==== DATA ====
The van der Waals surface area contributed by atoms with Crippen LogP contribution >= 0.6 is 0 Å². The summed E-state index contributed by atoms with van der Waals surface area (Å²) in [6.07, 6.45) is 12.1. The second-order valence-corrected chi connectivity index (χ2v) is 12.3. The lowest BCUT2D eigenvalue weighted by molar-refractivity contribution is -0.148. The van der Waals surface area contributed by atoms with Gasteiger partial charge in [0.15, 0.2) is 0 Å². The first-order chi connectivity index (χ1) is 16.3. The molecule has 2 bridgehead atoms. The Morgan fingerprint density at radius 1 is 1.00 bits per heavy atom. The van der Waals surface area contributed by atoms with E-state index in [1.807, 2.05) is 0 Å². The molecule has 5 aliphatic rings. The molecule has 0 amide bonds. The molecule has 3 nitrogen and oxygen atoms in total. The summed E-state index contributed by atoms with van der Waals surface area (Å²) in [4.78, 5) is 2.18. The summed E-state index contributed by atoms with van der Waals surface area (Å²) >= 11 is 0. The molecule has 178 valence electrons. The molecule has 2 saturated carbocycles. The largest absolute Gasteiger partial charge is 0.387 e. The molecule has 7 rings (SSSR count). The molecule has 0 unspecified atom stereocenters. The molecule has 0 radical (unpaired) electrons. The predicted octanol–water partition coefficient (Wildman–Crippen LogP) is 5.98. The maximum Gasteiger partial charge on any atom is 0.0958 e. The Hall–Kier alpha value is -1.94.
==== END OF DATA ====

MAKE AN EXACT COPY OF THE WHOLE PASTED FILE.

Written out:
The van der Waals surface area contributed by atoms with Crippen LogP contribution >= 0.6 is 0 Å². The summed E-state index contributed by atoms with van der Waals surface area (Å²) in [6.07, 6.45) is 12.1. The second-order valence-corrected chi connectivity index (χ2v) is 12.3. The lowest BCUT2D eigenvalue weighted by molar-refractivity contribution is -0.148. The van der Waals surface area contributed by atoms with Gasteiger partial charge in [0.15, 0.2) is 0 Å². The first-order chi connectivity index (χ1) is 16.3. The molecule has 2 bridgehead atoms. The Morgan fingerprint density at radius 1 is 1.00 bits per heavy atom. The van der Waals surface area contributed by atoms with E-state index in [1.807, 2.05) is 0 Å². The molecule has 5 aliphatic rings. The molecule has 0 amide bonds. The molecule has 3 nitrogen and oxygen atoms in total. The summed E-state index contributed by atoms with van der Waals surface area (Å²) in [4.78, 5) is 2.18. The summed E-state index contributed by atoms with van der Waals surface area (Å²) >= 11 is 0. The molecule has 178 valence electrons. The molecule has 2 saturated carbocycles. The largest absolute Gasteiger partial charge is 0.387 e. The molecule has 7 rings (SSSR count). The molecule has 0 unspecified atom stereocenters. The molecule has 0 radical (unpaired) electrons. The predicted octanol–water partition coefficient (Wildman–Crippen LogP) is 5.98. The maximum Gasteiger partial charge on any atom is 0.0958 e. The Hall–Kier alpha value is -1.94.